Mauritius’ 322 km coastline surrounded by 243 km of lagoon is the mainstay of its pride internationally. Tourism has benefited from the pristine sandy beaches, contributing nearly a quarter of its GDP, an economic boon. But it is under the threat of climate change. Sea level rise, creeping coastal erosion, more intense cyclones and flooding are constant menace. Public and private sectors and NGOs have successfully undertaken extensive awareness campaigns to safeguard both marine and terrestrial environment.
It was therefore natural that ‘Sustainable Mauritius’, abbreviated to SUS, be used to reinforce the positive worldwide image. The exaltation was short-lived. Soon the world media highlighted the catastrophic ecological disaster of massive oil spills from the bulk carrier Wakashio, aground on the reefs at Pte d’Esny. The tangible impacts were the soiling of the coral reef habitat, a wide diversity of marine life and of the coast. The residents, fishers and those involved in marine and leisure cruise would be affected for months.
Intangible impacts include psychological stress from job loss, degraded environment, health hazard and a poor image of Mauritius. As precautionary measures, schools were closed. But little or no attention was given to other vulnerable groups including the elderly and the sick.
Mauritius has prided itself with no known cases of COVID-19. Yet the trauma of confronting another disaster made a concerned citizen speak out: “We just had one disaster and now another. What next?”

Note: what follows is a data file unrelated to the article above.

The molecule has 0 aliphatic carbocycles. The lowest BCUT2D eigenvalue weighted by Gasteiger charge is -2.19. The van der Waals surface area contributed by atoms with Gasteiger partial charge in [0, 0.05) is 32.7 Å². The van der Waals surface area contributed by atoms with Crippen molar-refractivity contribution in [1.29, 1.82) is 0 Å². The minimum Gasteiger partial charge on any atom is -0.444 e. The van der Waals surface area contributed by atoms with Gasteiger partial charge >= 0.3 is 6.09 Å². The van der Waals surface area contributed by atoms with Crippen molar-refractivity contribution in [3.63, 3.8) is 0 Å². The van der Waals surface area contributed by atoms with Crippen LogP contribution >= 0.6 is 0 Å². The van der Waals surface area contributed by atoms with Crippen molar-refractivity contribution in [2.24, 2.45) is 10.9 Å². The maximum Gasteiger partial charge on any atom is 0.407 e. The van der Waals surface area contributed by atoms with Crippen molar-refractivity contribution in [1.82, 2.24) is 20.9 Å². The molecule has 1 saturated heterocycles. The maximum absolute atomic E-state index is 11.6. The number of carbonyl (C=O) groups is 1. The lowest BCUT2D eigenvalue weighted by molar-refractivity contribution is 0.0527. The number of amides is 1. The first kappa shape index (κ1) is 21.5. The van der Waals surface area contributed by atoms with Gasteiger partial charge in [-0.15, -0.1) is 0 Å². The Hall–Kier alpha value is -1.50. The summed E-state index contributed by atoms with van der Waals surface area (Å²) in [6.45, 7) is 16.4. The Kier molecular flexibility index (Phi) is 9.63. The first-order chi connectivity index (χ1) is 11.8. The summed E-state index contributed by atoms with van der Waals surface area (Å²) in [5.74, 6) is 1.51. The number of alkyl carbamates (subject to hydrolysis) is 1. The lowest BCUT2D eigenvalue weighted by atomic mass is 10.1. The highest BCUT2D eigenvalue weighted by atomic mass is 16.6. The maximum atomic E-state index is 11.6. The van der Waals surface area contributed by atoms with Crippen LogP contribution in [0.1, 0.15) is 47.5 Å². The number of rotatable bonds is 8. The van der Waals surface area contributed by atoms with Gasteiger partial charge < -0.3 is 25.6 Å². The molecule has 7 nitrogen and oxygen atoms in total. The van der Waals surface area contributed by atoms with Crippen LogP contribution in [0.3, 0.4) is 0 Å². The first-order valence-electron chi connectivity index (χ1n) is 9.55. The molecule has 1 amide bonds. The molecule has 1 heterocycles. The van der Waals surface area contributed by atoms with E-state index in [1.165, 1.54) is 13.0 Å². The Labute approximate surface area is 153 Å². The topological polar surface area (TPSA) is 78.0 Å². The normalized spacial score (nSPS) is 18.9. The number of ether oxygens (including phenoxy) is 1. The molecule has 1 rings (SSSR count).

Nevertheless, we are heartened by the spirit of Mauritian solidarity, humility and compassion – a token of true patriotism. As first respondents, numerous volunteers, NGOs and stakeholders have rushed to the scene and worked round the clock to try to contain the oil spill. Social, economic and political divides have dissolved in the interest of the nation. International support in the form of experts and materials, though essential, are often late and not adapted to local conditions. It is reassuring for a nation to see its youth having so much self-confidence and take on our problems.
Over the last decade, we have experienced two other similar incidents. The cargo ship MV Angel 1 was shipwrecked on 5 August 2011 at St Géran Pass, Poudre d’Or. It was towed far away from the coast and allow to sink. On 17 June 2016, MV Benita ran aground on a coral reef at Le Bouchon. Most of the oil was siphoned off. There was little damage to the coast and marine ecosystems. The vessel was eventually towed away, and it sunk some 175 km from the coast.
The question then which most of us are asking is how we came to this. Did we judiciously apply all our experience, the technical capabilities, the policy measures, and the action plans that we built over the years? What happened to the National Oil Spill Contingency Plan aimed at reducing risk from HAZMAT (Hazardous materials) that are toxic to the human/environment systems?
Such disasters are always sudden, and they are bound to recur. What is required is an honest review of the tragic event, its impact and the investment required to mitigate the impacts. Only then will we be prepared for the next disaster. We know how to insure our risks, as we have done for nearly a century for sugar cane, and over a couple of decades for agriculture. Why not take a levy on ships plying our port to cover even partly for protection against oil spills and related disasters? Precautionary measures should be a priority in case of uncertainties.
Sadly, an outpouring of pity and a negative perception of our dream island are replacing our sustainable image worldwide. Branding of our island as sustainable (SUS) Mauritius will become a myth if the quality of life of its citizens is threatened and if lessons are not learnt. Otherwise, our decision-makers will keep launching international SOS.